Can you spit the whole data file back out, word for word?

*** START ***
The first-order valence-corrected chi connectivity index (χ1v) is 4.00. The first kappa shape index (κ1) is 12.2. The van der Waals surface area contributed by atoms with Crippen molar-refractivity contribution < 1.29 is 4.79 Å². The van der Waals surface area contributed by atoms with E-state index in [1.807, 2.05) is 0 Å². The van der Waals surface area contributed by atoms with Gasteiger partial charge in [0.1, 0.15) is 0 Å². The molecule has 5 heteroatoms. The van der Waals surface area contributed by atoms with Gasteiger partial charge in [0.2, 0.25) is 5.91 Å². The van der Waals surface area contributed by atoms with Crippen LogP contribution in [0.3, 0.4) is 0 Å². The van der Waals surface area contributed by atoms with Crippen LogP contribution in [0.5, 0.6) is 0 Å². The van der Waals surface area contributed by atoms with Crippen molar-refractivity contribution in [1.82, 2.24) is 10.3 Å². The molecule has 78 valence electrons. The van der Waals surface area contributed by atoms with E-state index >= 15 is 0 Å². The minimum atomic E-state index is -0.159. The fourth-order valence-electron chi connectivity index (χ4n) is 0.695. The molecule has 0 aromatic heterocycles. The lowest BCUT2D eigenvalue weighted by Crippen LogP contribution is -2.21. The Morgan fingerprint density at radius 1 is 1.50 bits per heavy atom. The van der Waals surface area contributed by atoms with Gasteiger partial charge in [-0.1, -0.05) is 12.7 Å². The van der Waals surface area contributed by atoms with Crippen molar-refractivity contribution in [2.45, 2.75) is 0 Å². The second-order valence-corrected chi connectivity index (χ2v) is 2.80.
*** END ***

The first-order valence-corrected chi connectivity index (χ1v) is 4.00. The first kappa shape index (κ1) is 12.2. The van der Waals surface area contributed by atoms with Crippen molar-refractivity contribution < 1.29 is 4.79 Å². The van der Waals surface area contributed by atoms with E-state index in [1.807, 2.05) is 0 Å². The van der Waals surface area contributed by atoms with Gasteiger partial charge in [0.1, 0.15) is 0 Å². The molecule has 5 heteroatoms. The van der Waals surface area contributed by atoms with Gasteiger partial charge in [0.2, 0.25) is 5.91 Å². The van der Waals surface area contributed by atoms with Crippen LogP contribution in [0.3, 0.4) is 0 Å². The van der Waals surface area contributed by atoms with Crippen LogP contribution in [0.5, 0.6) is 0 Å². The van der Waals surface area contributed by atoms with Crippen molar-refractivity contribution in [1.82, 2.24) is 10.3 Å². The molecule has 78 valence electrons. The van der Waals surface area contributed by atoms with E-state index >= 15 is 0 Å². The minimum atomic E-state index is -0.159. The fourth-order valence-electron chi connectivity index (χ4n) is 0.695. The molecule has 0 aromatic heterocycles. The lowest BCUT2D eigenvalue weighted by Crippen LogP contribution is -2.21. The Morgan fingerprint density at radius 1 is 1.50 bits per heavy atom. The van der Waals surface area contributed by atoms with Gasteiger partial charge in [-0.1, -0.05) is 12.7 Å². The van der Waals surface area contributed by atoms with Crippen molar-refractivity contribution in [2.45, 2.75) is 0 Å². The second-order valence-corrected chi connectivity index (χ2v) is 2.80.